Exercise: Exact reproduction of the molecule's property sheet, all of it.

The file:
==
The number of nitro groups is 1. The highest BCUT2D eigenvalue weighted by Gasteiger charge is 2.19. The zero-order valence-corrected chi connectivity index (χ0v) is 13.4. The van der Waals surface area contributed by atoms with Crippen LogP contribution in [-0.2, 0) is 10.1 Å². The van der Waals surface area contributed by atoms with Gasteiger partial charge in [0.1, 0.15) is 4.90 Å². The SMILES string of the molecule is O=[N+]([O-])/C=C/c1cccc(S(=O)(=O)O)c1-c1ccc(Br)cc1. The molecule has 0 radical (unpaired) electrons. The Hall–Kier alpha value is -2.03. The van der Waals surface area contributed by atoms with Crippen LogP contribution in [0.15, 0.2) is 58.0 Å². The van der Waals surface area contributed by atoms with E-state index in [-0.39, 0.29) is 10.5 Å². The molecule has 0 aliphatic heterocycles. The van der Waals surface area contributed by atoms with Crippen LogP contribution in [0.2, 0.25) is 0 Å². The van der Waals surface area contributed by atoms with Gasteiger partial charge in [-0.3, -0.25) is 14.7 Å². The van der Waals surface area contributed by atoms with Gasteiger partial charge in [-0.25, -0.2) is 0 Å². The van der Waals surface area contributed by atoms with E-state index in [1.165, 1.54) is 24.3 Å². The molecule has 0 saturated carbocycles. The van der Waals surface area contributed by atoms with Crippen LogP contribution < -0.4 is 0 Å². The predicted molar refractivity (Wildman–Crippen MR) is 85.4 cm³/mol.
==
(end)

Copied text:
The number of nitro groups is 1. The highest BCUT2D eigenvalue weighted by Gasteiger charge is 2.19. The zero-order valence-corrected chi connectivity index (χ0v) is 13.4. The van der Waals surface area contributed by atoms with Crippen LogP contribution in [-0.2, 0) is 10.1 Å². The van der Waals surface area contributed by atoms with Gasteiger partial charge in [0.1, 0.15) is 4.90 Å². The SMILES string of the molecule is O=[N+]([O-])/C=C/c1cccc(S(=O)(=O)O)c1-c1ccc(Br)cc1. The molecule has 0 radical (unpaired) electrons. The Hall–Kier alpha value is -2.03. The van der Waals surface area contributed by atoms with Crippen LogP contribution in [0.15, 0.2) is 58.0 Å². The van der Waals surface area contributed by atoms with E-state index in [-0.39, 0.29) is 10.5 Å². The molecule has 0 aliphatic heterocycles. The van der Waals surface area contributed by atoms with Crippen LogP contribution in [0.2, 0.25) is 0 Å². The van der Waals surface area contributed by atoms with Gasteiger partial charge in [-0.3, -0.25) is 14.7 Å². The van der Waals surface area contributed by atoms with Gasteiger partial charge in [-0.25, -0.2) is 0 Å². The van der Waals surface area contributed by atoms with E-state index in [1.165, 1.54) is 24.3 Å². The molecule has 0 saturated carbocycles. The van der Waals surface area contributed by atoms with Crippen LogP contribution < -0.4 is 0 Å². The predicted molar refractivity (Wildman–Crippen MR) is 85.4 cm³/mol.